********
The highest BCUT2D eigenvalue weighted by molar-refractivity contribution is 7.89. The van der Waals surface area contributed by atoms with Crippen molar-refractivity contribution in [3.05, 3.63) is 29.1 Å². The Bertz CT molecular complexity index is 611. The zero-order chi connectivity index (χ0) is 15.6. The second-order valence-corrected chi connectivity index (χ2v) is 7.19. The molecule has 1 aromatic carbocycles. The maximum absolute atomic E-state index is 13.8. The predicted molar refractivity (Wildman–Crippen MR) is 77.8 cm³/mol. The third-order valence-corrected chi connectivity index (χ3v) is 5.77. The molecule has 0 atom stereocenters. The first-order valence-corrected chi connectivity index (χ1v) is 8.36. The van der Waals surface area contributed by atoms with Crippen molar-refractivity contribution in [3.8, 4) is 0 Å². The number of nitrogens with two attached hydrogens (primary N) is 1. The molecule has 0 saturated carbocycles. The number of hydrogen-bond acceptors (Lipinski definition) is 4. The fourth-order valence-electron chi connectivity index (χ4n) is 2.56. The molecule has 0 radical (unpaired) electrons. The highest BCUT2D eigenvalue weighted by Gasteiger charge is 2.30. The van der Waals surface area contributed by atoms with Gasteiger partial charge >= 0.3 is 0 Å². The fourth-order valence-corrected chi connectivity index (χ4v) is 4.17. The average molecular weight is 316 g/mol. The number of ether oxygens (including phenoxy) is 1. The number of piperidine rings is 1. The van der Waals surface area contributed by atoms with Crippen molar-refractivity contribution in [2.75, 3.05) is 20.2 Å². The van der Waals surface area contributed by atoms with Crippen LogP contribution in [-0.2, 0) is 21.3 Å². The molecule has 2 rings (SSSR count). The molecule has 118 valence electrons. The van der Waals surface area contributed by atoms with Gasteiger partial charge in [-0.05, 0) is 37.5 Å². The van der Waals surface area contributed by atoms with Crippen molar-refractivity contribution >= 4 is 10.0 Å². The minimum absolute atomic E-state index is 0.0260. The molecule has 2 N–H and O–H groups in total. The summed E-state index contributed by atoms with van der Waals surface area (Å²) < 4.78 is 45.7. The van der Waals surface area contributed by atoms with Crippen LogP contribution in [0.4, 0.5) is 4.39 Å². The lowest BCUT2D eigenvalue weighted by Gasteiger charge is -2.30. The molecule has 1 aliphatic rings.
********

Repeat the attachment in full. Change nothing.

The highest BCUT2D eigenvalue weighted by molar-refractivity contribution is 7.89. The van der Waals surface area contributed by atoms with Crippen molar-refractivity contribution in [3.05, 3.63) is 29.1 Å². The Bertz CT molecular complexity index is 611. The zero-order chi connectivity index (χ0) is 15.6. The second-order valence-corrected chi connectivity index (χ2v) is 7.19. The molecule has 1 aromatic carbocycles. The maximum absolute atomic E-state index is 13.8. The predicted molar refractivity (Wildman–Crippen MR) is 77.8 cm³/mol. The third-order valence-corrected chi connectivity index (χ3v) is 5.77. The molecule has 0 atom stereocenters. The first-order valence-corrected chi connectivity index (χ1v) is 8.36. The van der Waals surface area contributed by atoms with Crippen molar-refractivity contribution in [3.8, 4) is 0 Å². The number of nitrogens with two attached hydrogens (primary N) is 1. The molecule has 0 saturated carbocycles. The number of hydrogen-bond acceptors (Lipinski definition) is 4. The fourth-order valence-electron chi connectivity index (χ4n) is 2.56. The molecule has 0 radical (unpaired) electrons. The highest BCUT2D eigenvalue weighted by Gasteiger charge is 2.30. The van der Waals surface area contributed by atoms with Gasteiger partial charge >= 0.3 is 0 Å². The fourth-order valence-corrected chi connectivity index (χ4v) is 4.17. The average molecular weight is 316 g/mol. The number of ether oxygens (including phenoxy) is 1. The number of piperidine rings is 1. The van der Waals surface area contributed by atoms with Crippen molar-refractivity contribution in [2.75, 3.05) is 20.2 Å². The van der Waals surface area contributed by atoms with Crippen LogP contribution in [-0.2, 0) is 21.3 Å². The molecule has 2 rings (SSSR count). The molecule has 118 valence electrons. The van der Waals surface area contributed by atoms with Gasteiger partial charge in [-0.05, 0) is 37.5 Å². The van der Waals surface area contributed by atoms with Crippen molar-refractivity contribution >= 4 is 10.0 Å². The minimum absolute atomic E-state index is 0.0260. The molecule has 2 N–H and O–H groups in total. The summed E-state index contributed by atoms with van der Waals surface area (Å²) < 4.78 is 45.7. The van der Waals surface area contributed by atoms with Crippen LogP contribution in [0.4, 0.5) is 4.39 Å². The lowest BCUT2D eigenvalue weighted by Gasteiger charge is -2.30. The molecule has 1 aliphatic rings.